As China posted its slowest economic growth in nearly three decades, office buildings in big cities struggled with record-high vacancy rates in 2019.
The office vacancies in the four first-tier cities—Beijing, Shanghai, Shenzhen, and Guangzhou—have all reached the highest in nearly 10 years, each with vacancy rates around 10 percent. The situation in second-tier cities is even worse, with vacancy rates around 28 percent, real estate services company Cushman & Wakefield stated.
Among A-class office buildings, Beijing’s vacancy rate was roughly 16 percent in 2019, the highest since 2010; and Shenzhen’s vacancy rate was about 22 percent, a 6.3 percent increase from 2018.
Shanghai’s A-class office vacancy rate hit a record high of about 19 percent, according to a report released by Colliers International.
In the fourth quarter, 75 percent of office buildings in first-tier cities saw their rents drop from the third quarter, based on data from China Index Academy.
Take NEO Tower, a skyscraper office complex in Shenzhen, as an example. The monthly rent for office space was 260 yuan ($37.30) per square meter (about 11 square feet) in 2018, but fell to 170 yuan ($24.40), a 34.6 percent drop the following year, according to Chinese news portal Sohu.
Jiang Peng, deputy director of Colliers International’s market research division, told the China Times that the main factors for last year’s decline in office demand in Shanghai include the slowdown of the economy, pressure from deleveraging, and uncertainties from the U.S.-China trade friction. In addition, the overall office space supply was higher than usual in 2019.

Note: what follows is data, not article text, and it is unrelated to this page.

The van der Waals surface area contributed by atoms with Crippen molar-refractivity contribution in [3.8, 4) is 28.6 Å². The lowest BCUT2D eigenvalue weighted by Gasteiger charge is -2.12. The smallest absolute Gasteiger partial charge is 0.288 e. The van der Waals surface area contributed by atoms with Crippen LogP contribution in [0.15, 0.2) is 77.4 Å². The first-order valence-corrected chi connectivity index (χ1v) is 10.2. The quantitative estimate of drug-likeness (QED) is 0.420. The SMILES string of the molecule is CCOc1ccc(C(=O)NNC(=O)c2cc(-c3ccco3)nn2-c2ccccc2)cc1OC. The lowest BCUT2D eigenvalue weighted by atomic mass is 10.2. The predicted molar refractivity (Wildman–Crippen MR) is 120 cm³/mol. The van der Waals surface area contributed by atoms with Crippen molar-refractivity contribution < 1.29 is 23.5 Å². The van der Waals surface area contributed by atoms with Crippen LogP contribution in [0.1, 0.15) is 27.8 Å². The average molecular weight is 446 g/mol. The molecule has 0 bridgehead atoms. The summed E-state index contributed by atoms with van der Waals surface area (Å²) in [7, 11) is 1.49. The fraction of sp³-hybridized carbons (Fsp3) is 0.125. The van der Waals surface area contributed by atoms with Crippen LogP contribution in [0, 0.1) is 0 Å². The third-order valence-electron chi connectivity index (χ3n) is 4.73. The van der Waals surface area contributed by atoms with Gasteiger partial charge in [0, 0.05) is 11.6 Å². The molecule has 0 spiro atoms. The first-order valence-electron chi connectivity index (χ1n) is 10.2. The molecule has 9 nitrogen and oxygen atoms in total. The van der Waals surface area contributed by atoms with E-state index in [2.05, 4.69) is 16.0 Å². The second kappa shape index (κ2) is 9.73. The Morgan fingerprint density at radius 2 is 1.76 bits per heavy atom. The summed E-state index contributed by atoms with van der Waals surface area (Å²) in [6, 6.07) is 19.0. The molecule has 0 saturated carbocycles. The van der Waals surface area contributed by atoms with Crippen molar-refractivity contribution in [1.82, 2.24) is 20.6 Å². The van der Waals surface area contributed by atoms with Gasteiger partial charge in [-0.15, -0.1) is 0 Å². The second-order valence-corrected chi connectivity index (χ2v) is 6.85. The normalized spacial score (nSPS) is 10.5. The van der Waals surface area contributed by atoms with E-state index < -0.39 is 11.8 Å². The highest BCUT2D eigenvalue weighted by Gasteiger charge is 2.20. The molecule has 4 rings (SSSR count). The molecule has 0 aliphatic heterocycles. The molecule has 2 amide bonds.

An unidentified real estate professional who spoke to Chinese state media said he believes that bankrupt companies in the financial and service sectors, and early-stage venture capital firms are the main reasons for the high vacancy rates, since these companies are very sensitive to economic downturns.
Record High New Construction, Low Occupancy
At the same time, numerous landmark skyscraper office buildings made their debut in many of China’s first- and second-tier cities in 2019. For instance, Beijing’s CITIC Tower, hailed as the tallest building in the capital, the fourth-tallest in China, and the eighth-tallest in the world, passed completion inspection in November 2019.
The tower is 528 meters (1,732 feet) tall, with 108 stories above ground and seven underground stories, providing a total of 437,000 square meters (4.70 million square feet) of usable space, enough to accommodate 12,000 employees.
According to various sources from Chinese state media, newly completed A-class buildings in 2019 contribute about 1.02 million square meters (about 11 million square feet) of office space in Beijing, which account for roughly 10 percent of the total A-class space in the city.
Similarly, when Shenzhen’s A-class office vacancy reached 22.4 percent in the third quarter of 2019, 11 new office buildings were released on the market, which added 691,000 square meters (about 7.44 million square feet) of office space, 3.1 times that of the same period in 2018.
In Shanghai, it’s estimated that 2 million square meters (about 21.5 million square feet) of A-class office space will be added to the market in 2020.